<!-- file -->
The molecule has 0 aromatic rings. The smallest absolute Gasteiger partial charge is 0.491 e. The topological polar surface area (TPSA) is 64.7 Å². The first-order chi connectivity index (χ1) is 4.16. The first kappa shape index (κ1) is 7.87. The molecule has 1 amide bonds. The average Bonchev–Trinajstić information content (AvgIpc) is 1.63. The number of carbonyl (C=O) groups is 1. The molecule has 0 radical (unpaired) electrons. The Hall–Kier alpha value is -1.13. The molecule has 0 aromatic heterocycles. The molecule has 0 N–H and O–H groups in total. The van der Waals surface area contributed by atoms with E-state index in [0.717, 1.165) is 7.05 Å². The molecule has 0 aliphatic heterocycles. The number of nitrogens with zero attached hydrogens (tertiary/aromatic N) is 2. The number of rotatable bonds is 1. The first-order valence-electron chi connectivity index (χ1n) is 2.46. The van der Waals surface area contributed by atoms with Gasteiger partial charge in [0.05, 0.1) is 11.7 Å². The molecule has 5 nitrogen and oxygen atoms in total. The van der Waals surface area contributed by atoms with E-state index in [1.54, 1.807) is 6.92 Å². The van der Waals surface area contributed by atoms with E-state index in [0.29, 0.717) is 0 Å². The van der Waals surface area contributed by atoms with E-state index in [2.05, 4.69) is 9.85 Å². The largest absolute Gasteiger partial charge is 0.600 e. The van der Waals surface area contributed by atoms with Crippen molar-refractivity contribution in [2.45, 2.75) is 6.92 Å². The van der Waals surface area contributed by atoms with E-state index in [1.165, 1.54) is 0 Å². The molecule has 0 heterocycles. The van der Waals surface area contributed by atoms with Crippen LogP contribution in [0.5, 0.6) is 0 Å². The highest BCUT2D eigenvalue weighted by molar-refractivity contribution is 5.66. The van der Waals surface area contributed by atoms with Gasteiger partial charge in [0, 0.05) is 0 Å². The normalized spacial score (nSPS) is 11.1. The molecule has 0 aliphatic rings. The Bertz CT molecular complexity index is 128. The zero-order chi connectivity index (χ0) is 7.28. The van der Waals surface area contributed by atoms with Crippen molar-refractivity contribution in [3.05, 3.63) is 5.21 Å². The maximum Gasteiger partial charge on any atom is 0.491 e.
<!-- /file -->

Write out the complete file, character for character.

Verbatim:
The molecule has 0 aromatic rings. The smallest absolute Gasteiger partial charge is 0.491 e. The topological polar surface area (TPSA) is 64.7 Å². The first-order chi connectivity index (χ1) is 4.16. The first kappa shape index (κ1) is 7.87. The molecule has 1 amide bonds. The average Bonchev–Trinajstić information content (AvgIpc) is 1.63. The number of carbonyl (C=O) groups is 1. The molecule has 0 radical (unpaired) electrons. The Hall–Kier alpha value is -1.13. The molecule has 0 aromatic heterocycles. The molecule has 0 N–H and O–H groups in total. The van der Waals surface area contributed by atoms with E-state index in [0.717, 1.165) is 7.05 Å². The molecule has 0 aliphatic heterocycles. The number of nitrogens with zero attached hydrogens (tertiary/aromatic N) is 2. The number of rotatable bonds is 1. The first-order valence-electron chi connectivity index (χ1n) is 2.46. The van der Waals surface area contributed by atoms with Gasteiger partial charge in [0.05, 0.1) is 11.7 Å². The molecule has 5 nitrogen and oxygen atoms in total. The van der Waals surface area contributed by atoms with E-state index in [1.54, 1.807) is 6.92 Å². The van der Waals surface area contributed by atoms with E-state index in [0.29, 0.717) is 0 Å². The van der Waals surface area contributed by atoms with E-state index in [2.05, 4.69) is 9.85 Å². The largest absolute Gasteiger partial charge is 0.600 e. The van der Waals surface area contributed by atoms with Crippen molar-refractivity contribution in [2.45, 2.75) is 6.92 Å². The van der Waals surface area contributed by atoms with E-state index in [1.165, 1.54) is 0 Å². The molecule has 0 heterocycles. The van der Waals surface area contributed by atoms with Crippen LogP contribution in [0.5, 0.6) is 0 Å². The highest BCUT2D eigenvalue weighted by molar-refractivity contribution is 5.66. The van der Waals surface area contributed by atoms with Gasteiger partial charge in [0, 0.05) is 0 Å². The normalized spacial score (nSPS) is 11.1. The molecule has 0 aliphatic rings. The Bertz CT molecular complexity index is 128. The zero-order chi connectivity index (χ0) is 7.28. The van der Waals surface area contributed by atoms with Crippen molar-refractivity contribution in [3.05, 3.63) is 5.21 Å². The maximum Gasteiger partial charge on any atom is 0.491 e.